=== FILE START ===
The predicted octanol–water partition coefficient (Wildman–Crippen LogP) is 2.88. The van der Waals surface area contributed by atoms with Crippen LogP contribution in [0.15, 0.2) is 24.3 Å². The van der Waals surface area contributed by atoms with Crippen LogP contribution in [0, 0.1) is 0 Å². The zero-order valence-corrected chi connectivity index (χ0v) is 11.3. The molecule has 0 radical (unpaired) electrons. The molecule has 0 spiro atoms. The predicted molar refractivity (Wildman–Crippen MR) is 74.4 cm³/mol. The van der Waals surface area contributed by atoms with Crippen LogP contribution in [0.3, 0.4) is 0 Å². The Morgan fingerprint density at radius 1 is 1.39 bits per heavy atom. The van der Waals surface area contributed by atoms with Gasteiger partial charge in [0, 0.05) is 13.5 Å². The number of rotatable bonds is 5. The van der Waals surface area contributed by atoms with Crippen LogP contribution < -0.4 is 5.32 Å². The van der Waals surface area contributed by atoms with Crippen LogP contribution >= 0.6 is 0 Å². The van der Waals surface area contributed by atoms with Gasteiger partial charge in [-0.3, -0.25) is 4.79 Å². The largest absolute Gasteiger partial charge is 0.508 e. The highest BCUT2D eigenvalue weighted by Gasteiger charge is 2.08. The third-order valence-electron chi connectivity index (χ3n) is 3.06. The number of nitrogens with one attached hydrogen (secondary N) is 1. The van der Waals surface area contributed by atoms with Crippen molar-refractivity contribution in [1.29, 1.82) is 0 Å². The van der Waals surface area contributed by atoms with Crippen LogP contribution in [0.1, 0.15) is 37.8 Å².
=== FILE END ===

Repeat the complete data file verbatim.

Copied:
The predicted octanol–water partition coefficient (Wildman–Crippen LogP) is 2.88. The van der Waals surface area contributed by atoms with Crippen LogP contribution in [0.15, 0.2) is 24.3 Å². The van der Waals surface area contributed by atoms with Crippen LogP contribution in [0, 0.1) is 0 Å². The zero-order valence-corrected chi connectivity index (χ0v) is 11.3. The molecule has 0 radical (unpaired) electrons. The molecule has 0 spiro atoms. The predicted molar refractivity (Wildman–Crippen MR) is 74.4 cm³/mol. The van der Waals surface area contributed by atoms with Crippen LogP contribution in [0.3, 0.4) is 0 Å². The Morgan fingerprint density at radius 1 is 1.39 bits per heavy atom. The van der Waals surface area contributed by atoms with Gasteiger partial charge in [0, 0.05) is 13.5 Å². The number of rotatable bonds is 5. The van der Waals surface area contributed by atoms with Crippen LogP contribution < -0.4 is 5.32 Å². The van der Waals surface area contributed by atoms with Crippen LogP contribution >= 0.6 is 0 Å². The van der Waals surface area contributed by atoms with Gasteiger partial charge in [-0.3, -0.25) is 4.79 Å². The largest absolute Gasteiger partial charge is 0.508 e. The highest BCUT2D eigenvalue weighted by Gasteiger charge is 2.08. The third-order valence-electron chi connectivity index (χ3n) is 3.06. The number of nitrogens with one attached hydrogen (secondary N) is 1. The van der Waals surface area contributed by atoms with Crippen molar-refractivity contribution in [1.29, 1.82) is 0 Å². The van der Waals surface area contributed by atoms with Crippen LogP contribution in [0.1, 0.15) is 37.8 Å².